On July 25, 2022, the U.S. Department of Health and Human Services (“HHS”) issued a proposed new rule[1] that significantly expands the scope of protection available to vulnerable populations under Section 1557 of the Affordable Care Act (the “ACA”).

The proposed rulemaking represents an important alignment with President Biden’s executive orders to advance healthcare equity by recognizing that equity begins with access, which is hindered in the presence of discrimination. While the proposed rule establishes a number of general provisions that broaden the scope of protections for all demographics, the rule specifically enhances protections for those populations that have been consistently marginalized due to sexual orientation and gender identity.

Politicizing Section 1557

The plain language of Section 1557 prohibits discrimination on the basis of race, color, national origin, sex, age, and disability in any federally-funded health program or activity. However, the extent of the statute’s implementation depends on rules issued by HHS, which have been at the mercy of the policy initiatives of the respective administration in office at the time of the rulemaking. As such, Section 1557’s applicability has widely varied since its introduction under the Obama administration, especially with respect to communities that have been caught in the political cross-hairs, such as the LGBTQ+.

The Obama-era rule,[2] established a broad interpretation that recognized a private right of action. In 2020, the Trump administration, HHS issued a rule[3] that significantly limited boththe scope of relief available and the scope of persons protected under Section 1557. Specifically, it removed the private right of action, excluded a number of healthcare programs and services from liability, and limited key provisions with respect to sexual orientation and gender identity. Last year, under the Biden administration, the pendulum swung back to the Obama-era when HHS issued an official notice[4] to recognize sexual orientation and gender identity as protected demographics under Section 1557.

Immediate Effect of the Proposed Rule and Looking Forward

1. Sexual Orientation and Gender Identity

The proposed rule’s most sweeping provision, addressing health equity on a structural level, is the reinstatement of Section 1557’s application to all federal health programs and activities, including health insurance issuers and, for the first time in six years, Medicare Part B providers.[5] Given the prohibitive cost of uninsured healthcare, addressing discrimination at the coverage level is an impactful way to ensure healthcare access.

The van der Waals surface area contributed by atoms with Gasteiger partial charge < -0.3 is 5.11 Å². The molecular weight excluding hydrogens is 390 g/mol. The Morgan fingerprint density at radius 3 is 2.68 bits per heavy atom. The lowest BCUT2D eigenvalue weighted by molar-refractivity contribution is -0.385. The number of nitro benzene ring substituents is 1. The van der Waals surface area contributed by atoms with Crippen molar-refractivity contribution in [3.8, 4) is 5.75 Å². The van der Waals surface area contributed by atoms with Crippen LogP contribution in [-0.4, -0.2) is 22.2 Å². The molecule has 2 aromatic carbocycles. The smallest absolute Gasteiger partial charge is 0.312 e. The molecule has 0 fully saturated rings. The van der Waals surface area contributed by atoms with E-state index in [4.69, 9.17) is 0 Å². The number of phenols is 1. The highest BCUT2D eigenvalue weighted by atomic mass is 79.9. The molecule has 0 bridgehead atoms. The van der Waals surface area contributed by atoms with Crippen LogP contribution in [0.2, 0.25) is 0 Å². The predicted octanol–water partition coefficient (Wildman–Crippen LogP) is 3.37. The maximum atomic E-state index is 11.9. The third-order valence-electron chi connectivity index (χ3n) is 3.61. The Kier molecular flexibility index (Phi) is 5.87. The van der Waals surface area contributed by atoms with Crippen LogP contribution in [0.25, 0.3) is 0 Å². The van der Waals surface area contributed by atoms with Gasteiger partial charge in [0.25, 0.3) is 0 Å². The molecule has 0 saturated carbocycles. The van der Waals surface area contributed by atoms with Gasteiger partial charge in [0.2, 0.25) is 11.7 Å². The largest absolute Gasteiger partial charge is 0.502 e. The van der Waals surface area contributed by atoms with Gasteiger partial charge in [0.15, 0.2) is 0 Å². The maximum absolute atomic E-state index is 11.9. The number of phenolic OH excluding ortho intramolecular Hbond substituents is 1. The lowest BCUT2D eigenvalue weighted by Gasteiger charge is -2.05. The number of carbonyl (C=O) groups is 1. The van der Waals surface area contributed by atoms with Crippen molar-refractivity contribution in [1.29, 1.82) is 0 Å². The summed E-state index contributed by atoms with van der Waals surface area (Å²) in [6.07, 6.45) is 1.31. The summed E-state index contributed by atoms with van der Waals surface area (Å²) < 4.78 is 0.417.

The proposed rule also follows the Supreme Court’s 2020 decision in Bostock v. Clayton County, which recognized sexual orientation and gender identity as protected demographics under Title VII of the Civil Rights Act. Codifying the protections established in Bostock is a crucial step toward rectifying health disparities, especially considering LGBTQ+ individuals suffer higher rates of health complications and experience disproportionate barriers to care.[6]

2. Women’s Rights

While the proposed rule follows the Supreme Court’s Bostock decision, it makes a marked departure from the Supreme Court’s recent opinion in Dobbs v. Jackson Women’s Health Organization. In proposing the new rule, HHS unequivocally clarified that the statutory prohibition against discrimination “on the basis of sex” encompasses discrimination on the basis of pregnancy-related conditions, “including pregnancy termination.[7]

Given the current political climate, the public comment period, which is open through September 25, 2022 will no doubt yield impassioned commentary from both sides of the aisle. However, HHS appears poised to implement Section 1557’s protections to the greatest extent possible, in furtherance of the current administrative push for social justice through health equity. The extent to which the final rule will encompass the protections of this proposed rule remains to be seen, but there is no doubt that it will continue to be shaped by the national momentum behind the promotion of health equity.


[1] See Fact Sheet: Nondiscrimination in Health Programs and Activities Proposed Rule Section 1557 of the Affordable Care Act, OCR (July 29, 2022), available at Fact Sheet: Nondiscrimination in Health Programs and Activities Proposed Rule Section 1557 of the Affordable Care Act | HHS.gov.

[2] See 81 Fed. Reg. 31375.

[3] See 85 Fed. Reg. 37160.

[4] See 86 Fed. Reg. 27984.

[5] See 87 Fed. Reg. 47887; see also 81 Fed. Reg. 31383.

[6] See Lesbian, Gay, Bisexual, and Transgender Health, Office of Disease Prevention and Health Promotion (2020), available at Lesbian, Gay, Bisexual, and Transgender Health | Healthy People 2020.

[7] 87 Fed. Reg. 47878.